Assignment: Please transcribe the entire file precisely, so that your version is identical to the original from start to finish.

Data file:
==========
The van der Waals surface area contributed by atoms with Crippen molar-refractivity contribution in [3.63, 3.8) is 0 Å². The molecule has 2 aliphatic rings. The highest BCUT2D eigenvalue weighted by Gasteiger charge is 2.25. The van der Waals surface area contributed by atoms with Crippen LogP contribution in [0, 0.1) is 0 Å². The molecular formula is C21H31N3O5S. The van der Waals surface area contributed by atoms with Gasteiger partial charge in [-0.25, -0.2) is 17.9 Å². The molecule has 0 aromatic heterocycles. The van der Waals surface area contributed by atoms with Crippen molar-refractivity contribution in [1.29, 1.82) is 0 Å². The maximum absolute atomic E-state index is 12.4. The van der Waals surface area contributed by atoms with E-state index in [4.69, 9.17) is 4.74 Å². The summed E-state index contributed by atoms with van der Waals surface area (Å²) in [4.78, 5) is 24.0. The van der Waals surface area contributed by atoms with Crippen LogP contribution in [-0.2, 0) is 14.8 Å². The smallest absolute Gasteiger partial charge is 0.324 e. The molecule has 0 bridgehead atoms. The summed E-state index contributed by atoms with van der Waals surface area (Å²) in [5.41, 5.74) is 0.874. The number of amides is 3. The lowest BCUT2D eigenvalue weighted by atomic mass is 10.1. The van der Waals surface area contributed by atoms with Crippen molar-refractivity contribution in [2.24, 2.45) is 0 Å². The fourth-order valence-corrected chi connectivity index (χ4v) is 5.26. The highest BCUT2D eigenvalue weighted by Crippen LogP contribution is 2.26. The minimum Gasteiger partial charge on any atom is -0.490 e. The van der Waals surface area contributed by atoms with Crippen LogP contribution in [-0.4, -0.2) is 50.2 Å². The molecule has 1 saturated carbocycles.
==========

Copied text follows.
The van der Waals surface area contributed by atoms with Crippen molar-refractivity contribution in [3.63, 3.8) is 0 Å². The molecule has 2 aliphatic rings. The highest BCUT2D eigenvalue weighted by Gasteiger charge is 2.25. The van der Waals surface area contributed by atoms with Crippen LogP contribution in [0, 0.1) is 0 Å². The molecular formula is C21H31N3O5S. The van der Waals surface area contributed by atoms with Gasteiger partial charge in [-0.25, -0.2) is 17.9 Å². The molecule has 0 aromatic heterocycles. The van der Waals surface area contributed by atoms with Crippen molar-refractivity contribution in [1.29, 1.82) is 0 Å². The maximum absolute atomic E-state index is 12.4. The van der Waals surface area contributed by atoms with E-state index in [4.69, 9.17) is 4.74 Å². The summed E-state index contributed by atoms with van der Waals surface area (Å²) in [4.78, 5) is 24.0. The van der Waals surface area contributed by atoms with Crippen LogP contribution in [-0.2, 0) is 14.8 Å². The smallest absolute Gasteiger partial charge is 0.324 e. The molecule has 0 bridgehead atoms. The summed E-state index contributed by atoms with van der Waals surface area (Å²) in [5.41, 5.74) is 0.874. The number of amides is 3. The lowest BCUT2D eigenvalue weighted by atomic mass is 10.1. The van der Waals surface area contributed by atoms with Crippen molar-refractivity contribution in [2.24, 2.45) is 0 Å². The fourth-order valence-corrected chi connectivity index (χ4v) is 5.26. The highest BCUT2D eigenvalue weighted by Crippen LogP contribution is 2.26. The minimum Gasteiger partial charge on any atom is -0.490 e. The van der Waals surface area contributed by atoms with Crippen LogP contribution in [-0.4, -0.2) is 50.2 Å². The molecule has 1 saturated carbocycles.